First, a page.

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Florence Foster Jenkins shows the delight of love's delusions

This new film about a notoriously bad singer, starring Meryl Streep and Hugh Grant, is an unsually honest portrayal of how relationships work.

How do you get to Carnegie Hall? Practice is all very well. The real-life heiress and socialite Florence Foster Jenkins (Meryl Streep) practised her whole life. “An hour a day!” she boasts in Stephen Frears’s marvellous film. “Sometimes two.” But it isn’t talent that enables her to reach that prestigious venue in 1944. She is wealthy enough to be able to hire it on a whim and to give away a thousand tickets to servicemen returning from the war. Some might wonder if those soldiers hadn’t suffered enough.

What packs the place to the rafters is her reputation. Florence is still known today as the world’s worst singer. Reaching for a note far beyond her range, she would launch herself at it in the manner of someone trying to dislodge a ball from a tree by lobbing a boot. It’s possible that some of the shrieks she emitted were audible only to dogs. The poor blighters.

In a clever, clinching decision by the screenwriter Nicholas Martin, it is Florence’s uxorious husband, St Clair Bayfield (Hugh Grant), who provides the dominant point-of-view in the film. His glasses are not merely rose-tinted, but heart-shaped. The couple’s domestic arrangements may be unconventional – St Clair slinks off each night to see his girlfriend, Kathleen (Rebecca Ferguson), at his own apartment, paid for by his wife. But it is with Florence that his true loyalties lie. He is a master at coaxing favourable reactions from those in her orbit. When the young pianist Cosme McMoon (Simon Helberg) comes to audition for Florence, the sound of her voice wipes the inno­cence from his eyes; he emerges from her drawing room with something resembling post-traumatic stress disorder. But St Clair conducts the young man’s reactions with a nod, a tilt of the head and a widening of the eyes to produce a response that will be broadly flattering to Florence.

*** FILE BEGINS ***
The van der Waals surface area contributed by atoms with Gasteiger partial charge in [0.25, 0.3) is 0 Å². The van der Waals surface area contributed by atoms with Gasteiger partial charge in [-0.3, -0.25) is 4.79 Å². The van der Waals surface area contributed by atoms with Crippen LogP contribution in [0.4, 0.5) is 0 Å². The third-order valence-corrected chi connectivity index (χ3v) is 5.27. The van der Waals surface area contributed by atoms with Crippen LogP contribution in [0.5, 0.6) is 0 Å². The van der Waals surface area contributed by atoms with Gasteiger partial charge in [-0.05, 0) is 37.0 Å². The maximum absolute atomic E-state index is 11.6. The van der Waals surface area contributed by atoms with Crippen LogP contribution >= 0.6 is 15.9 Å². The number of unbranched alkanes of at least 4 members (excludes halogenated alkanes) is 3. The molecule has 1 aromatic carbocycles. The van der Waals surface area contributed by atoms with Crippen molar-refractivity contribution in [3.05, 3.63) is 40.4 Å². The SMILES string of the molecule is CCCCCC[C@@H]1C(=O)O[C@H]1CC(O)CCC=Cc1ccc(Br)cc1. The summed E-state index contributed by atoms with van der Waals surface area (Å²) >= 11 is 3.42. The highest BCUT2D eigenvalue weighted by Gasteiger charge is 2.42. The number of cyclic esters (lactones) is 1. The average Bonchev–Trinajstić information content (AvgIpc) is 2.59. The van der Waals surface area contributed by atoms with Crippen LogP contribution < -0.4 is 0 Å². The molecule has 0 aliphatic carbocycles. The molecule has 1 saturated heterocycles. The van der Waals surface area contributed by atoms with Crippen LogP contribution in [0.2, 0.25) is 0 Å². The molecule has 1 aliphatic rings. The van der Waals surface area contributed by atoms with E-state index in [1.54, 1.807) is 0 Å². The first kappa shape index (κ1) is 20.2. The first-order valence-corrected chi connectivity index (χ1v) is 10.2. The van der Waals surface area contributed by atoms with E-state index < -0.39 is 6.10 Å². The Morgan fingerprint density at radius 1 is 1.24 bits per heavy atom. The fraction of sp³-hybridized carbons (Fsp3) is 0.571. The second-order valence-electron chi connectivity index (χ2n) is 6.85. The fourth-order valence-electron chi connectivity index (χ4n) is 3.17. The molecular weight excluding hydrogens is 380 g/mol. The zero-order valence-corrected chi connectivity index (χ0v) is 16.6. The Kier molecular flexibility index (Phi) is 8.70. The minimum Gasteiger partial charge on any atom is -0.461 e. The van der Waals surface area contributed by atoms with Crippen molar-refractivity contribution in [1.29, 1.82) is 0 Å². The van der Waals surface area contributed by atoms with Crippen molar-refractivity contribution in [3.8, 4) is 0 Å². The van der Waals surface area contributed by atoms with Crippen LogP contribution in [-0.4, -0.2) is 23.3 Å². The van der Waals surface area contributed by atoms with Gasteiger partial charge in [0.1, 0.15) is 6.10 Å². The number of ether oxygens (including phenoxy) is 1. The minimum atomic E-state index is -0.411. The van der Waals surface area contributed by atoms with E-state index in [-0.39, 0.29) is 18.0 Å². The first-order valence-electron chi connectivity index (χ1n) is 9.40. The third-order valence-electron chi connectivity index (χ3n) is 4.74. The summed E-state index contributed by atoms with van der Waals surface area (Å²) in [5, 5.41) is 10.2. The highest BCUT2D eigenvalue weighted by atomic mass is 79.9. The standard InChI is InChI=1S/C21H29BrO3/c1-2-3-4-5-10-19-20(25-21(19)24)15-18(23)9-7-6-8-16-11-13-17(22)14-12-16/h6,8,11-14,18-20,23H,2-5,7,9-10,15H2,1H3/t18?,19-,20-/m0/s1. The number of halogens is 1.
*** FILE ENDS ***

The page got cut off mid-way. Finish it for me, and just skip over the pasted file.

In a rich and nuanced performance, Grant radiates warmth. He indicates to others the delighted expression he wants them to adopt for his wife by first adopting it himself, then watching them follow suit. Listening to a reporter filing copy over the phone about Florence’s concert, he makes his presence felt after hearing the phrase “appreciative applause”. The journalist hastily amends the adjective to “thunderous”. Contented, St Clair moves on.

It could be argued that the script deprives Florence of agency in her own story, so that she exists merely through her husband’s eyes. Then again, there is every danger that, without the prism of St Clair’s devotion through which to filter that story, Florence would have been left as cruelly exposed on the screen as she is when she takes to the stage. A similar insurance policy was taken out in Isn’t She Great, in which Bette Midler played the trash novelist Jacqueline Susann. Any scorn or snobbery from the audience was absorbed before it could reach Susann by the device of putting her husband, ­Irving, in charge of the storytelling. There was no question mark in that film’s title because it was rhetorical. Irving wasn’t asking.

It was to be expected that a director as humane as Frears would not mock his subject. What is magical is the way he modulates our reactions to Florence just as St Clair does on screen. We are still laughing when a recording of the real Florence Foster Jenkins is played over the end credits, but our laughter has become even warmer. The question of whether the title character is oblivious to her own flaws is left moot, as it was in the case of Ed Wood, Tim Burton’s film about the legendarily dreadful director. But then most of the people around her are harbouring delusions. Even St Clair isn’t entirely self-aware. The movie opens with him indulging his thespian tendencies with excruciating results. There is only one full scene in which he doesn’t appear but it’s an important one: Florence confides to Cosme that St Clair can’t act. It is her little secret.

This is an unusually honest portrayal of love as a system whereby two people can maintain one another’s delusions to the point where they almost cease to be delusions at all. If you don’t tell me I’m a prize ham, I’ll keep secretly replacing the champagne flutes that shatter when you practise your scales. That sort of thing. 

Ryan Gilbey is the New Statesman's film critic. He is also the author of It Don't Worry Me (Faber), about 1970s US cinema, and a study of Groundhog Day in the "Modern Classics" series (BFI Publishing). He was named reviewer of the year in the 2007 Press Gazette awards.

This article first appeared in the 06 April 2016 issue of the New Statesman, The longest hatred